Scientific Prejudice

by Brian on April 12, 2004

“PZ Myers”: has a delightful short story on what scientists do when presented with a ridiculous supernatural hypothesis that has testable empirical consequences.

As a philosopher I’d have been quite happy to dispatch that one from the armchair. That’s (part of) why they don’t teach my stuff in high-school science classes, and rightly so.

On the other hand

by Brian on April 12, 2004

As many bloggers have noted over the years, one of the weaknesses of modern journalism is that in a political campaign journalists feel compelled to try and present an even-handed picture when evaluating the claims made by the leading candidates, even when one side is exaggerating while the other side is simply making things up. This “CNN/Money”: article is a classic of the genre.

[click to continue…]

What I did on my holidays

by John Q on April 12, 2004

Easter in Australia is a four-day public holiday, and coincides with school holidays, so it’s a good time to organise get-togethers. There are events for nearly everyone from poodle-fanciers to petrolheads (even, I believe, some major religious celebrations). For most of the past thirty years, I’ve gone to the National Folk Festival (held in Canberra since the early 90s). This always gets me into the kind of utopian mood where you think that the troubles of the world would be over if only we would all be like brothers and sisters to each other[1]. And lately, it always seems to coincide with particularly bloody events in the real world, making me very reluctant to get out of this mood and back to reality.

[click to continue…]


by Brian on April 12, 2004

After watching his team lose three in a row to England, Brian Lara seems to have been inspired to return to his old form. As I write he’s on 361 not out. Now the big question is whether I’ll be able to get any work done today while I see what happens next. The game can be followed “here”: (“This story”: about Brian Lara and Matthew Hayden probably won’t appeal to everyone but I thought it was touching.)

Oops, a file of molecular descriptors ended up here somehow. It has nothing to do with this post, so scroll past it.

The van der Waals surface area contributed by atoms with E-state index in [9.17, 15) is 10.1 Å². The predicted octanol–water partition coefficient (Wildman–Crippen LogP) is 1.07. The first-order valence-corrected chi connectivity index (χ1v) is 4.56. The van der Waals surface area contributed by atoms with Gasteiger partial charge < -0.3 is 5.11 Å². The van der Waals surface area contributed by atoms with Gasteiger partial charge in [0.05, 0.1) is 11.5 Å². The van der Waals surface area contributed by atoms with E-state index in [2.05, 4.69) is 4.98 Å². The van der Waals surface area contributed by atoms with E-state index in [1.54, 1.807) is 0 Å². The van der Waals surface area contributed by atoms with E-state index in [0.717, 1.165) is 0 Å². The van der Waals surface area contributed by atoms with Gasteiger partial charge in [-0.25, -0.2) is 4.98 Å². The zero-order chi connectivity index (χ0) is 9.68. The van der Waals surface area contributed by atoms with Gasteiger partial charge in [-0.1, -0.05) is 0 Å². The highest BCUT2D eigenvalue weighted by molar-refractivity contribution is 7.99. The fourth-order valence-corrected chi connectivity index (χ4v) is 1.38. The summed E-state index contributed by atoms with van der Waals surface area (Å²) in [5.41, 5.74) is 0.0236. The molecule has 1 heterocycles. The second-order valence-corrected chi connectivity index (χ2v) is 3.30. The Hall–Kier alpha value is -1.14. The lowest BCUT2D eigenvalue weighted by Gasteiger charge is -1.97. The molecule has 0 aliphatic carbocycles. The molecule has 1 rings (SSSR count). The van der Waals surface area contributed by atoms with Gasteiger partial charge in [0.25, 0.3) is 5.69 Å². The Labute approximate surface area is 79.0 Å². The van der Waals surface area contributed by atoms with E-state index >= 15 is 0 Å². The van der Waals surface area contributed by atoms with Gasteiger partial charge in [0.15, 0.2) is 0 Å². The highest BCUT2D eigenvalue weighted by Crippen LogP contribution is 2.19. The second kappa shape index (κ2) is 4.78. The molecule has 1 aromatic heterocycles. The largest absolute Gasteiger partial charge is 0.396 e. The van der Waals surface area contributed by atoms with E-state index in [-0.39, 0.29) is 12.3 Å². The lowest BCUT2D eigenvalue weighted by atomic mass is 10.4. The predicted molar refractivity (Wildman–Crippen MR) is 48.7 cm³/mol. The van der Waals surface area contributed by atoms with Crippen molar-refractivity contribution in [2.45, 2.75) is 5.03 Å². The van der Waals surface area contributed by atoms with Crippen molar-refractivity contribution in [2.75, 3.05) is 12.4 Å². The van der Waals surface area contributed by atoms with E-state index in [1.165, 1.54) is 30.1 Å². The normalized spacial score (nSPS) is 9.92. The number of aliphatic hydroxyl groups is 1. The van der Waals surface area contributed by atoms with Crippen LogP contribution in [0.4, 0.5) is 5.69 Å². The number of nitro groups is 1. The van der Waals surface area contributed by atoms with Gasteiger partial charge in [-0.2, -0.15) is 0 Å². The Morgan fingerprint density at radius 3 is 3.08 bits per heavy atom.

Illustrating egalitarianism

by Chris Bertram on April 12, 2004

TechCentralStation has “a piece by anti-egalitarian political philosopher John Kekes today”: . Kekes probably isn’t responsible for the way the article is illustrated, but it warrants comment. Insofar as any egalitarian thinker can be identified in the text of Kekes’s article, it is semi-egalitarian liberal John Rawls. But the little photomontage that accompanies the piece associates Karl Marx, the IRS, a sinister man in a ski-mask and another sinister hooded and bearded man who is brandishing a pistol.

The Sweet Cheat Gone

by Belle Waring on April 12, 2004

I don’t know why it has taken me so long to realize my bed-rest destiny: re-reading Proust. Yes, it’s the perfect project, though I’m hoping baby will be born before I’m too far along the Guermantes way. When I read it the first time (which I did, rather disreputably, under the table in a series of boring seminars), I was also taking a very interesting seminar on the Greek novel with Froma Zeitlin, and I noticed a certain parallel to Achilles Tatius.

Warning: Contains Remembrance of Things Past plot spoilers! And Leucippe and Kleitophon plot spoilers, I guess!

[click to continue…]

Random links

by Eszter Hargittai on April 12, 2004

Here are some random sites I thought people may find interesting. I maintain a mailing list (from my pre-blog days) and just sent these out in an issue.

  • Bush in 30 Seconds ads
  • Motorcycle ride through Chernobyl
  • Seeing Double – Cloning Humans with a Camera
  • Chocolate Wrappers Museum
  • Play 80s arcade games